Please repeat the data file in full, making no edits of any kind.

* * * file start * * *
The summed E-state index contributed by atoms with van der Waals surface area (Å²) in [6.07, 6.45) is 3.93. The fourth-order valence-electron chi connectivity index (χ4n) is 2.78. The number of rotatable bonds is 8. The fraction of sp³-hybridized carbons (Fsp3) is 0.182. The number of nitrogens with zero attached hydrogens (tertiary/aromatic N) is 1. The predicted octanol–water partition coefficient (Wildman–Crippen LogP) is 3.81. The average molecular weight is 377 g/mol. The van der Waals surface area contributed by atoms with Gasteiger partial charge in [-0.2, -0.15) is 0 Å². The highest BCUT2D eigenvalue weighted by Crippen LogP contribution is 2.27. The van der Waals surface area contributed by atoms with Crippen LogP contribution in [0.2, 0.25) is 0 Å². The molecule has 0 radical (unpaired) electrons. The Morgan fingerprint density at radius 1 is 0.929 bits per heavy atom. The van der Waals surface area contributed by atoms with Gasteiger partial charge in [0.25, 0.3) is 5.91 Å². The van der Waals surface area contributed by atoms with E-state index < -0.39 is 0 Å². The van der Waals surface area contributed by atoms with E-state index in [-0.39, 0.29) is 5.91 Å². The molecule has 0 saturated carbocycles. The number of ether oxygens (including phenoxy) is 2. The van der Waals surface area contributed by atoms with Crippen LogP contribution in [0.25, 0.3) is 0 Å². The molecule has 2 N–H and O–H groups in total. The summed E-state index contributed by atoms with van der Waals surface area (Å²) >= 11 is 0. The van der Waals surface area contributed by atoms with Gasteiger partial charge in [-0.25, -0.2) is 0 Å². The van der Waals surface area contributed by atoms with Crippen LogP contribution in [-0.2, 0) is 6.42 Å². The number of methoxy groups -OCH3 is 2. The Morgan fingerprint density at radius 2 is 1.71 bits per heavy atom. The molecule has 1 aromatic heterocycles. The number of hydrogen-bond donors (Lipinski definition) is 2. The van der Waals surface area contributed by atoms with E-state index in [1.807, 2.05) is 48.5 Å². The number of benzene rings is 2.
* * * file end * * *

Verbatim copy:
The summed E-state index contributed by atoms with van der Waals surface area (Å²) in [6.07, 6.45) is 3.93. The fourth-order valence-electron chi connectivity index (χ4n) is 2.78. The number of rotatable bonds is 8. The fraction of sp³-hybridized carbons (Fsp3) is 0.182. The number of nitrogens with zero attached hydrogens (tertiary/aromatic N) is 1. The predicted octanol–water partition coefficient (Wildman–Crippen LogP) is 3.81. The average molecular weight is 377 g/mol. The van der Waals surface area contributed by atoms with Gasteiger partial charge in [-0.2, -0.15) is 0 Å². The highest BCUT2D eigenvalue weighted by Crippen LogP contribution is 2.27. The van der Waals surface area contributed by atoms with Crippen LogP contribution in [0.2, 0.25) is 0 Å². The molecule has 0 radical (unpaired) electrons. The Morgan fingerprint density at radius 1 is 0.929 bits per heavy atom. The van der Waals surface area contributed by atoms with Gasteiger partial charge in [0.25, 0.3) is 5.91 Å². The van der Waals surface area contributed by atoms with E-state index < -0.39 is 0 Å². The van der Waals surface area contributed by atoms with E-state index in [-0.39, 0.29) is 5.91 Å². The molecule has 0 saturated carbocycles. The number of ether oxygens (including phenoxy) is 2. The van der Waals surface area contributed by atoms with Crippen LogP contribution in [0.25, 0.3) is 0 Å². The molecule has 2 N–H and O–H groups in total. The summed E-state index contributed by atoms with van der Waals surface area (Å²) >= 11 is 0. The van der Waals surface area contributed by atoms with Gasteiger partial charge in [-0.25, -0.2) is 0 Å². The van der Waals surface area contributed by atoms with Crippen LogP contribution in [-0.2, 0) is 6.42 Å². The number of methoxy groups -OCH3 is 2. The Morgan fingerprint density at radius 2 is 1.71 bits per heavy atom. The molecule has 1 aromatic heterocycles. The number of hydrogen-bond donors (Lipinski definition) is 2. The van der Waals surface area contributed by atoms with E-state index in [1.807, 2.05) is 48.5 Å². The number of benzene rings is 2.